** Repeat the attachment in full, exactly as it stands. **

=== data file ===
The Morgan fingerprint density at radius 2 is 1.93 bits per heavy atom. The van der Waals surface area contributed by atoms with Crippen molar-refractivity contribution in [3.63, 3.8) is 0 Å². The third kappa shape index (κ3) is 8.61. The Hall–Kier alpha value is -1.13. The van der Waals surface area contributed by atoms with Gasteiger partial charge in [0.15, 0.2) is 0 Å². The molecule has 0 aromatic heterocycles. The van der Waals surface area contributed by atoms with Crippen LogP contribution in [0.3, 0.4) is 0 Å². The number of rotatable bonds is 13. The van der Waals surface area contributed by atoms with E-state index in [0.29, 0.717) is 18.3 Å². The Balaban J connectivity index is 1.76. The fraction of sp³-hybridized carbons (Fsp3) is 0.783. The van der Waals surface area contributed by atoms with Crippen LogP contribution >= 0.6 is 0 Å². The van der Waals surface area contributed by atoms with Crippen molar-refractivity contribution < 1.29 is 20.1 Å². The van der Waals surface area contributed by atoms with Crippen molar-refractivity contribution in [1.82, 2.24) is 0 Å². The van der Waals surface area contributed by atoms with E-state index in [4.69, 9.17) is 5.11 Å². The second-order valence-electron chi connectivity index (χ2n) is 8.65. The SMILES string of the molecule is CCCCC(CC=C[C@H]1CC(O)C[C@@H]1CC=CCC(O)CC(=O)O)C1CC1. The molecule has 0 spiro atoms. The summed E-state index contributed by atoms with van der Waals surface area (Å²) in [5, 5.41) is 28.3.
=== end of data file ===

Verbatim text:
The Morgan fingerprint density at radius 2 is 1.93 bits per heavy atom. The van der Waals surface area contributed by atoms with Crippen molar-refractivity contribution in [3.63, 3.8) is 0 Å². The third kappa shape index (κ3) is 8.61. The Hall–Kier alpha value is -1.13. The van der Waals surface area contributed by atoms with Gasteiger partial charge in [0.15, 0.2) is 0 Å². The molecule has 0 aromatic heterocycles. The van der Waals surface area contributed by atoms with Crippen LogP contribution in [0.3, 0.4) is 0 Å². The number of rotatable bonds is 13. The van der Waals surface area contributed by atoms with E-state index in [0.29, 0.717) is 18.3 Å². The Balaban J connectivity index is 1.76. The fraction of sp³-hybridized carbons (Fsp3) is 0.783. The van der Waals surface area contributed by atoms with Crippen LogP contribution >= 0.6 is 0 Å². The van der Waals surface area contributed by atoms with Crippen molar-refractivity contribution < 1.29 is 20.1 Å². The van der Waals surface area contributed by atoms with Crippen molar-refractivity contribution in [1.82, 2.24) is 0 Å². The van der Waals surface area contributed by atoms with E-state index in [4.69, 9.17) is 5.11 Å². The second-order valence-electron chi connectivity index (χ2n) is 8.65. The SMILES string of the molecule is CCCCC(CC=C[C@H]1CC(O)C[C@@H]1CC=CCC(O)CC(=O)O)C1CC1. The molecule has 0 spiro atoms. The summed E-state index contributed by atoms with van der Waals surface area (Å²) in [5, 5.41) is 28.3.